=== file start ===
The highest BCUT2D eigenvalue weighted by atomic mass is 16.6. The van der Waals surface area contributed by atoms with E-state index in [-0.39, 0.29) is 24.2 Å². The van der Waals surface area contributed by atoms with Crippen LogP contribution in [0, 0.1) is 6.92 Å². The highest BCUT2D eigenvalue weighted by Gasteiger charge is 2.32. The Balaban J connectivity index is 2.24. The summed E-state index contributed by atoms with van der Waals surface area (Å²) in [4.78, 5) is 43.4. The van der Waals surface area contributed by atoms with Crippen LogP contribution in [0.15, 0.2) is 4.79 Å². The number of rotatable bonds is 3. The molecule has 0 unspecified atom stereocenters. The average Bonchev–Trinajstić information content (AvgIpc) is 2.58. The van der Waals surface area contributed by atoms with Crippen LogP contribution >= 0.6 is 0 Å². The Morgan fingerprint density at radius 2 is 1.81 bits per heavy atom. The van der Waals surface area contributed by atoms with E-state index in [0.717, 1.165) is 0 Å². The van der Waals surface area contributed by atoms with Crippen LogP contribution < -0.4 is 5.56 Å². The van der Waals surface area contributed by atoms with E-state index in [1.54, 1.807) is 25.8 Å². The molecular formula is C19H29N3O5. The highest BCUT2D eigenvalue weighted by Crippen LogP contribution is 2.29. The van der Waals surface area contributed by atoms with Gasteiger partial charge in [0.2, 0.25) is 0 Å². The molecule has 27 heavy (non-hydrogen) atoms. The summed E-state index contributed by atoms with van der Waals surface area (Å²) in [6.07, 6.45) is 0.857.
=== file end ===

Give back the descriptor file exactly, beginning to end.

The highest BCUT2D eigenvalue weighted by atomic mass is 16.6. The van der Waals surface area contributed by atoms with E-state index in [-0.39, 0.29) is 24.2 Å². The van der Waals surface area contributed by atoms with Crippen LogP contribution in [0, 0.1) is 6.92 Å². The highest BCUT2D eigenvalue weighted by Gasteiger charge is 2.32. The Balaban J connectivity index is 2.24. The summed E-state index contributed by atoms with van der Waals surface area (Å²) in [4.78, 5) is 43.4. The van der Waals surface area contributed by atoms with Crippen LogP contribution in [0.15, 0.2) is 4.79 Å². The number of rotatable bonds is 3. The molecule has 0 unspecified atom stereocenters. The average Bonchev–Trinajstić information content (AvgIpc) is 2.58. The van der Waals surface area contributed by atoms with Crippen LogP contribution >= 0.6 is 0 Å². The Morgan fingerprint density at radius 2 is 1.81 bits per heavy atom. The van der Waals surface area contributed by atoms with E-state index in [0.717, 1.165) is 0 Å². The van der Waals surface area contributed by atoms with Crippen LogP contribution < -0.4 is 5.56 Å². The van der Waals surface area contributed by atoms with E-state index in [1.54, 1.807) is 25.8 Å². The molecular formula is C19H29N3O5. The highest BCUT2D eigenvalue weighted by Crippen LogP contribution is 2.29. The van der Waals surface area contributed by atoms with Gasteiger partial charge in [0.2, 0.25) is 0 Å². The molecule has 27 heavy (non-hydrogen) atoms. The summed E-state index contributed by atoms with van der Waals surface area (Å²) in [6.07, 6.45) is 0.857.